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Discussion papers | Copyright
https://doi.org/10.5194/acp-2018-858
© Author(s) 2018. This work is distributed under
the Creative Commons Attribution 4.0 License.

Research article 08 Oct 2018

Research article | 08 Oct 2018

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This discussion paper is a preprint. It is a manuscript under review for the journal Atmospheric Chemistry and Physics (ACP).

Development of a unit-based industrial emission inventory in the Beijing-Tianjin-Hebei region and resulting improvement in air quality modeling

Haotian Zheng1,*, Siyi Cai1,*, Shuxiao Wang1, Bin Zhao2, Xing Chang1, and Jiming Hao1 Haotian Zheng et al.
  • 1School of Environment and State Key Joint Laboratory of Environment Simulation and Pollution Control, Tsinghua University, Beijing 100084, China
  • 2Joint Institute for Regional Earth System Science and Engineering and Department of Atmospheric and Oceanic Sciences, University of California, Los Angeles, CA 90095, USA
  • *These authors contributed equally to this study.

Abstract. The Beijing-Tianjin-Hebei (BTH) region is a metropolitan area with the most severe fine particle (PM2.5) pollution in China. Accurate emission inventory plays an important role in air pollution control policy making. In this study, we develop a unit-based emission inventory for industrial sectors in the BTH region, including power plants, industrial boilers, and steel, non-ferrous metal, coking, cement, glass, brick, lime, ceramics, refinery, and chemical industries, based on detailed information for each enterprise, such as location, annual production, production technology/process and air pollution control facilities. In the BTH region, the emissions of sulfur dioxide (SO2), nitrogen oxide (NOx), particulate matter with diameter less than 10μm (PM10), PM2.5, black carbon (BC), organic carbon (OC), and non-methane volatile organic compounds (NMVOCs) from industrial sectors are 869kt, 1164kt, 910kt, 622kt, 71kt, 63kt and 1390kt in 2014, respectively, accounting for 61%, 55%, 62%, 56%, 58%, 22% and 36%, respectively, of the total emissions. Compared with the traditional proxy-based emission inventory, much less emissions in the high-resolution unit-based inventory are allocated to the urban center because of the accurate positioning of industrial enterprises. We apply the Community Multi-scale Air Quality (CMAQ) model simulation to evaluate the unit-based inventory. The simulation results show that the unit-based emission inventory gives better performance of both PM2.5 and gaseous pollutants than the proxy-based emission inventory. The normalized mean biases (NMBs) are 81%, 21%, 1% and −7% for concentrations of SO2, NO2, ozone and PM2.5, respectively, with the unit-based inventory, in contrast to 124%, 39%, −8% and 9% with the proxy-based inventory. Furthermore, the concentration gradients of PM2.5, which are defined as the ratio of urban concentration to suburban concentration, are 1.6, 2.1 and 1.5 in January and 1.3, 1.5 and 1.3 in July, for simulations with the unit-based inventory, simulations with the proxy-based inventory, and observations, respectively, in Beijing. For ozone, the corresponding gradients are 0.7, 0.5 and 0.9 in January and 0.9, 0.8 and 1.1 in July, implying that the unit-based emission inventory better reproduces the distributions of pollutant emissions between the urban and suburban areas.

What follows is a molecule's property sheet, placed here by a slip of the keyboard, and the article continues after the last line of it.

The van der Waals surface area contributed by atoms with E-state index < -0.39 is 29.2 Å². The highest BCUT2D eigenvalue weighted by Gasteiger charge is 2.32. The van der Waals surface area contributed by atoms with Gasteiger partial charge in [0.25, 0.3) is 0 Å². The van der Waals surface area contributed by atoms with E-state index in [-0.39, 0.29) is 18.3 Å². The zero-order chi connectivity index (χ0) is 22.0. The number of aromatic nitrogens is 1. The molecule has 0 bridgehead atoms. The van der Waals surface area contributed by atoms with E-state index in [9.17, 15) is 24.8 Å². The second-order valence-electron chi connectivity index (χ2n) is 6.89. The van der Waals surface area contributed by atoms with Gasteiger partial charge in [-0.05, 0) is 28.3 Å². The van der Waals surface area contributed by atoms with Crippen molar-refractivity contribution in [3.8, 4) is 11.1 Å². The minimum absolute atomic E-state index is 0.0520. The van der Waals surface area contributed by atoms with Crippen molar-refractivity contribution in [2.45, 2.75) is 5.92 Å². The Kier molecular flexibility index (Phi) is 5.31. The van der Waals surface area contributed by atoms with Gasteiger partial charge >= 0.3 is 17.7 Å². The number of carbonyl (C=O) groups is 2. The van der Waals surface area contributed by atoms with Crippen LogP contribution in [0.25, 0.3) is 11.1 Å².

Haotian Zheng et al.
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